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by Abigail Van Buren

DEAR ABBY: Your good advice to "Romantically Rocky," the man who wanted tips on how to be romantic with his wife, reminded me of a definition of love I learned from a woman acquaintance in New York many years ago. A life crisis had driven her to a psychotherapist to whom she complained about being "unloved." The therapist asked her to describe what being loved would be like. After some thought, my friend said that if someone really, really listened to her, THAT would be her idea of being loved.

The therapist concluded that the woman needed additional support, and insisted that her troubled client look into a self-help group. She arrived late at an address in a commercial neighborhood that had seen better days. With some apprehension she climbed a flight of dingy stairs and found her way into a room where a group of shabbily dressed people sat around a beat-up table listening intently as one of the group told his story. She was dumbstruck at observing the very definition of love she had offered her therapist, believing it could not exist. This was the first of many Alcoholics Anonymous meetings in which this woman found the healing power of a love that really, really listened and cared.

For me, this story illustrates that becoming a good listener requires no more than willingness, practice, and the kind of genuine regard for another human being one can find in AA or any Dear Abby reply. And, "Romantically Rocky" may find that one of the most seductive lines in the English language is a heartfelt, "I just love to listen to you talk!" You may use my name. -- GEORGE MARCELLE, LOS ANGELES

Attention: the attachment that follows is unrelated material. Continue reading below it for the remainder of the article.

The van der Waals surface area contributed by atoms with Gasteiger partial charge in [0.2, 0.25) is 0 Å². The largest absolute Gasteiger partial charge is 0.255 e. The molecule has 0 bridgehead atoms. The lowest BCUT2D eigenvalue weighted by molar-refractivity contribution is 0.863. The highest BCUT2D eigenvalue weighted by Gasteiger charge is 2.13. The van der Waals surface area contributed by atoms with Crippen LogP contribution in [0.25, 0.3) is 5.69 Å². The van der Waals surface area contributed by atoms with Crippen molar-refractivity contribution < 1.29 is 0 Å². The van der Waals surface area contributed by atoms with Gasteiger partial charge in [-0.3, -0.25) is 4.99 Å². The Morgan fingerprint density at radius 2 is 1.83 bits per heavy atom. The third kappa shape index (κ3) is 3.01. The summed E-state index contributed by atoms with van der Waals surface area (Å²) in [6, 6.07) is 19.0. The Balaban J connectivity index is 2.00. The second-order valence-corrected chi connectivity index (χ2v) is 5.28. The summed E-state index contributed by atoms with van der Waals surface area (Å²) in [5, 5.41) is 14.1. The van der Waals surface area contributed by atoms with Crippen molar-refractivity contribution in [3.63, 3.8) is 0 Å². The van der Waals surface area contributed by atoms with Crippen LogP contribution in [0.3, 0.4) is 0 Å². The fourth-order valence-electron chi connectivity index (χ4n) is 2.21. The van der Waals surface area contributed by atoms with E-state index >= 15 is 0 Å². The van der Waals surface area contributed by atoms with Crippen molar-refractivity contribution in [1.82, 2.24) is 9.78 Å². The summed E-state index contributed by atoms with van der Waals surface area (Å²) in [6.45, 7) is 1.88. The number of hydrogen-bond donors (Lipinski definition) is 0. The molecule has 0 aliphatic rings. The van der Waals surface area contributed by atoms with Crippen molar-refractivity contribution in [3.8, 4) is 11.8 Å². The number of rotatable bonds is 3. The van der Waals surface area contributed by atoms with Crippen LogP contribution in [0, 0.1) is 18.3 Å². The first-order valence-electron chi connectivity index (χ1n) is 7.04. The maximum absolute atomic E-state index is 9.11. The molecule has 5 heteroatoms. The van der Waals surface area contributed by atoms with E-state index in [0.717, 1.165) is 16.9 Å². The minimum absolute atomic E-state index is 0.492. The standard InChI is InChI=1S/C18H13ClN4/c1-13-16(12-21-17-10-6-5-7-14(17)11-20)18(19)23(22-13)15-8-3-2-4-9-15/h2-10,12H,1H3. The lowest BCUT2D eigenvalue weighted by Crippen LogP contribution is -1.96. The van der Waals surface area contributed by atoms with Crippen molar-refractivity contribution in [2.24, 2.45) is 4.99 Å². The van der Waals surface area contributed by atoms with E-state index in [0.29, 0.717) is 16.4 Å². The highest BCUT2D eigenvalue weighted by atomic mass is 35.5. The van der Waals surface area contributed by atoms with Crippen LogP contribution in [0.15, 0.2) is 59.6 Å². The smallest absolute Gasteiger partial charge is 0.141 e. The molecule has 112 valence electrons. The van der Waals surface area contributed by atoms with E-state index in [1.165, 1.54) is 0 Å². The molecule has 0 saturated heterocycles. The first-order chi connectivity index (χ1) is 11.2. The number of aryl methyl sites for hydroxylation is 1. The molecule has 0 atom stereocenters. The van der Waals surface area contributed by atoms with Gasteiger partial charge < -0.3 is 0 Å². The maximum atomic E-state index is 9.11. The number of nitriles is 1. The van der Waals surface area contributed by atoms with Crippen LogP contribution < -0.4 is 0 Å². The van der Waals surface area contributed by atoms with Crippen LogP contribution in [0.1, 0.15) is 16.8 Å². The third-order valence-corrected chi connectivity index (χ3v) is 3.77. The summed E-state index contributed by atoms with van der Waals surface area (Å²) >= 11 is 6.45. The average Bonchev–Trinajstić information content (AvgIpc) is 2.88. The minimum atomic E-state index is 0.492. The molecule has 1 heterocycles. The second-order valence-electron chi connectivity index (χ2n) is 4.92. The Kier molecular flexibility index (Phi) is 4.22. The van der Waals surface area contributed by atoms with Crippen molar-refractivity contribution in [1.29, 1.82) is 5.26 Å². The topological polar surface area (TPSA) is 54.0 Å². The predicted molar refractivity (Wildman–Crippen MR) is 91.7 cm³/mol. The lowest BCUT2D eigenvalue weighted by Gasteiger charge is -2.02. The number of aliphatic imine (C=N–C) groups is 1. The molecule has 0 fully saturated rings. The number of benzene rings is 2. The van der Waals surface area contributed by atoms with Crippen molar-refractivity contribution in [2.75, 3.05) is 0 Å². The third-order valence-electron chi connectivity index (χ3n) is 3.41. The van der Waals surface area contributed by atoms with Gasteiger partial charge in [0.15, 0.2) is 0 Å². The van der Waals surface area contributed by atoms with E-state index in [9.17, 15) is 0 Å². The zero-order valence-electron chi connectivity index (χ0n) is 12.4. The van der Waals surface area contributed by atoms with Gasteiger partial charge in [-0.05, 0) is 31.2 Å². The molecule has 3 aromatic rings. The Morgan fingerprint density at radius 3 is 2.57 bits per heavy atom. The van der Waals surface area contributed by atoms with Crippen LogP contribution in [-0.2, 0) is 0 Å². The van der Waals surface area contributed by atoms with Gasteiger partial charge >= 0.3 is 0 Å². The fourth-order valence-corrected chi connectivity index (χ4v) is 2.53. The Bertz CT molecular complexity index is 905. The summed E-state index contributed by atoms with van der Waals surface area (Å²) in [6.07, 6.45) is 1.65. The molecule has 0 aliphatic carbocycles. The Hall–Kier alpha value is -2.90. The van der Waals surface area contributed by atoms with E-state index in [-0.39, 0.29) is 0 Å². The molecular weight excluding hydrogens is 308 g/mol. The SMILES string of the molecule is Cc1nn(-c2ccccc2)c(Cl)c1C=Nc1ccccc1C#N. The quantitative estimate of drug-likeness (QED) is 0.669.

DEAR GEORGE: What a thought-provoking letter! I'm sure "Romantically Rocky" and many others will thank you for that astute suggestion. Although many people think romance is what happens between the sheets, I suspect that true romance is mostly what happens between the ears. Read on:

DEAR ABBY: I can educate "Romantically Rocky" on how to romance his wife:

A woman loves to have little things done for her, things that say, "I thought about you today." Bring her a CD by her favorite artist for no reason except that you were thinking of her. Tuck a note in her purse saying, "Hi, I love you." Unload the dishwasher and reload it without being asked. Give her a foot massage with lotion while she watches her favorite TV show. Sit behind her on the bed and brush her hair with her favorite hairbrush. Fold the clean laundry and put it away.

Call your beloved at mid-morning and invite her to lunch. Slip a small stuffed animal in her car with a silly note. Bring her the newspaper, coffee and doughnuts when she awakens on a lazy Saturday morning. Give her a big hug when you return from work, and say, "I love you. I'm glad to have you to come home to."

Consider how many relationships would be happier if men would do just one unexpected romantic thing each day.

I'm fortunate to have a very romantic fella as my soulmate. Trust me -- any woman would appreciate these sweet gestures. Sign me ... LOVING EVERY MINUTE OF IT IN CINCINNATI

DEAR LOVING: Great ideas -- and they work both ways. Guys and gals, the road map is well laid out. Go for it!

Everybody has a problem. What's yours? Get it off your chest by writing to Dear Abby, P.O. Box 69440, Los Angeles, Calif. 90069. For a personal reply, please enclose a stamped, self-addressed envelope.

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